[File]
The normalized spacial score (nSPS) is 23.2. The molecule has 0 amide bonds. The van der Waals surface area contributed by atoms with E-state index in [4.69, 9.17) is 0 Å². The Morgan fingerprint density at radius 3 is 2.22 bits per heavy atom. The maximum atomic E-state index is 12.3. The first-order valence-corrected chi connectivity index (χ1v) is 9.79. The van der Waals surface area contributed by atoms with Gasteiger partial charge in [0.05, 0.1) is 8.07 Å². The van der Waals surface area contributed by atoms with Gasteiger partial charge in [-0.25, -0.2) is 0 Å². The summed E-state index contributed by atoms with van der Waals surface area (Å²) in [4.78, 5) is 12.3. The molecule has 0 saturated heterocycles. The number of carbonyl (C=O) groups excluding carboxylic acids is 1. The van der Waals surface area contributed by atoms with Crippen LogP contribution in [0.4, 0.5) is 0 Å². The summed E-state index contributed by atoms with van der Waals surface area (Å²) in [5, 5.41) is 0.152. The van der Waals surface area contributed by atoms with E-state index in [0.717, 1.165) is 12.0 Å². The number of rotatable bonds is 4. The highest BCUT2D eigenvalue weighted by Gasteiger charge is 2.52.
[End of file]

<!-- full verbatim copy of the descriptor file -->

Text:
The normalized spacial score (nSPS) is 23.2. The molecule has 0 amide bonds. The van der Waals surface area contributed by atoms with E-state index in [4.69, 9.17) is 0 Å². The Morgan fingerprint density at radius 3 is 2.22 bits per heavy atom. The maximum atomic E-state index is 12.3. The first-order valence-corrected chi connectivity index (χ1v) is 9.79. The van der Waals surface area contributed by atoms with Gasteiger partial charge in [0.05, 0.1) is 8.07 Å². The van der Waals surface area contributed by atoms with Gasteiger partial charge in [-0.25, -0.2) is 0 Å². The summed E-state index contributed by atoms with van der Waals surface area (Å²) in [4.78, 5) is 12.3. The molecule has 0 saturated heterocycles. The number of carbonyl (C=O) groups excluding carboxylic acids is 1. The van der Waals surface area contributed by atoms with Crippen LogP contribution in [0.4, 0.5) is 0 Å². The summed E-state index contributed by atoms with van der Waals surface area (Å²) in [5, 5.41) is 0.152. The van der Waals surface area contributed by atoms with E-state index in [0.717, 1.165) is 12.0 Å². The number of rotatable bonds is 4. The highest BCUT2D eigenvalue weighted by Gasteiger charge is 2.52.